7. Mount the radar detector. One place is the small vertical space between the head lights. Push the detector into this space under the instrument dials. It must point forward with the indicator lights pointing back to the rider. Secure with Velcro. Route and secure wiring with zip ties. There is room forward of the instrument cluster under the wind shield to stow the wiring. Another place is the angled area on the instrument cluster bracket below the speedometer. This space is small, so I removed the detector from its case and wrapped it in shrink wrap. It squeezed in place with a friction fit. I had to temporarily undo the left instrument cluster nut to slide the detector in place.
  8. When riding, the detector indicator lights should be visible just below the idiot lights.
  9. The radar detector can be turned on and off with the high beam switch.
  10. Reattach the wind screen. Warning: do not over tighten the plastic screws. You can break the screws or damage the rubber nuts. The screw tips should only protrude a little from the inside of the rubber nut.

Installing the Poor Man's Jet Kit

The FZ1 has awesome midrange and scary top end, but the low end is too lean. This means slipping the clutch in stop and go traffic, a slight low-end lean surge, and lumpy power in low speed parking lot maneuvers. For a large displacement bike, the FZ1 should have better low end power.

I corrected this by shimming the carbs needles. Except for tools I already had, the cost in parts was nothing. This applies to FZ1's with a stock exhaust. It may even work well with an aftermarket can. If do you get an aftermarket can and do not shim the needles or buy a jet kit, you will only make the low end leaness worse.

Materials:

Instructions:

  1. Put the bike on its centerstand. It is best if the tank is less than half full, since you are going to prop it up. Allow the bike to cool for 30 minutes. On some other bikes the engine needs to be stone cold to make it easier to position the carb diaphragms, but on the FZ1 the bike can still be warm.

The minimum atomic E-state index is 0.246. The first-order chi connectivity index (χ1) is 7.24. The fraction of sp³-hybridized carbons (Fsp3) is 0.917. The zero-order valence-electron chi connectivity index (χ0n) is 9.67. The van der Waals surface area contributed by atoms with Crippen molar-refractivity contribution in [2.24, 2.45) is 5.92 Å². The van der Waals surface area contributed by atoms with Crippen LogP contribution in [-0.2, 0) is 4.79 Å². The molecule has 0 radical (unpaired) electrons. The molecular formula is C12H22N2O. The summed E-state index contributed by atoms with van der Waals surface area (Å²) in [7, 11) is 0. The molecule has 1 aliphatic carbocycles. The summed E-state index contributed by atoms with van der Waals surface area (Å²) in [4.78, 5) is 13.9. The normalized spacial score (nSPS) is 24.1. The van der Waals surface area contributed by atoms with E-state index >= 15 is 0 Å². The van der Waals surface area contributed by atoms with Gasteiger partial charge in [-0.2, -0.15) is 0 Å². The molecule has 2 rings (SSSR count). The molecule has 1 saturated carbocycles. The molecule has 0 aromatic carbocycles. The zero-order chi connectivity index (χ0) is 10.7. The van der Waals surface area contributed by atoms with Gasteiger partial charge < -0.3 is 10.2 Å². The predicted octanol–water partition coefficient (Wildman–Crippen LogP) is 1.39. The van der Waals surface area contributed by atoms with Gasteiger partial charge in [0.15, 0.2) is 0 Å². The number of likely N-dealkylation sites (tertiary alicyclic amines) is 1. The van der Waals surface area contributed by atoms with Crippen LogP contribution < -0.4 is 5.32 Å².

2. Remove the seat and lay a large towel across the rear sub frame, so you can place tools and parts there.
  3. Using the 5mm wrench, unbolt the front of the tank. Prop the tank up with the tank prop (see later post). You will have enough room without having to unbolt the rear of the tank. The tank lines do not have to be removed.
  4. There are 4 carbs numbered #1 to #4 as you go from left to right. Stuff white paper towels in front of the carb tops. If you drop any small parts, they will land on the paper towels. The #2 carb is easiest to access so I suggest you start there.
  5. Clear some room by moving the plumbing out of the way. I did not have to unplug any electrical connections, but I did unplug the large diameter rubber tube going to the air box (crank case breather tube).
  6. Unscrew the two screws on the #2 carb top. As you remove the last one, hold the top of the carb top down (it is spring loaded). Gently lift off the carb top. The World's Smallest O-Ring (WSOR) is just in front of the carb diaphragm. It may be stuck to the carb top or else laying in a round depression at the front carb edge. Remove the WSOR and put it in a safe place. Remove the large spring. Remove the diaphragm/needle assembly.
  7. Bring the assembly indoors to a clean work surface with paper towels laid out. There are tiny parts that you must not lose. Remove the white plastic needle holder by reaching in and pulling it out with the needle nose pliers. It does not unscrew, it pulls right out. Pull gently so the tiny attached spring does not go flying.
  8. Slowly remove the needle. The needle has the following things on it, starting from the bottom (pointy end): a thin metal shim, a white plastic spacer, a "C" clip, and another thin metal shim. To shim the needle, you just need to move the shim from above the "C" clip to under the other shim. Both shims stack together under the white spacer. This raises the needle about 0.5 mm to enrichen the low end.
  9. Reinsert the needle. Using the needle nose pliers, hold the needle holder (with the tiny spring attached) and plug it back in until it clicks. The needle should spring a little if you depress it meaning the tiny spring is in good position. Addendum: A better way to make sure the tiny spring is captive on the top of the needle is to hold the needle half way out as you slip the tiny spring (mounted on the holder) on to the blunt end of the needle as you push the holder down. ***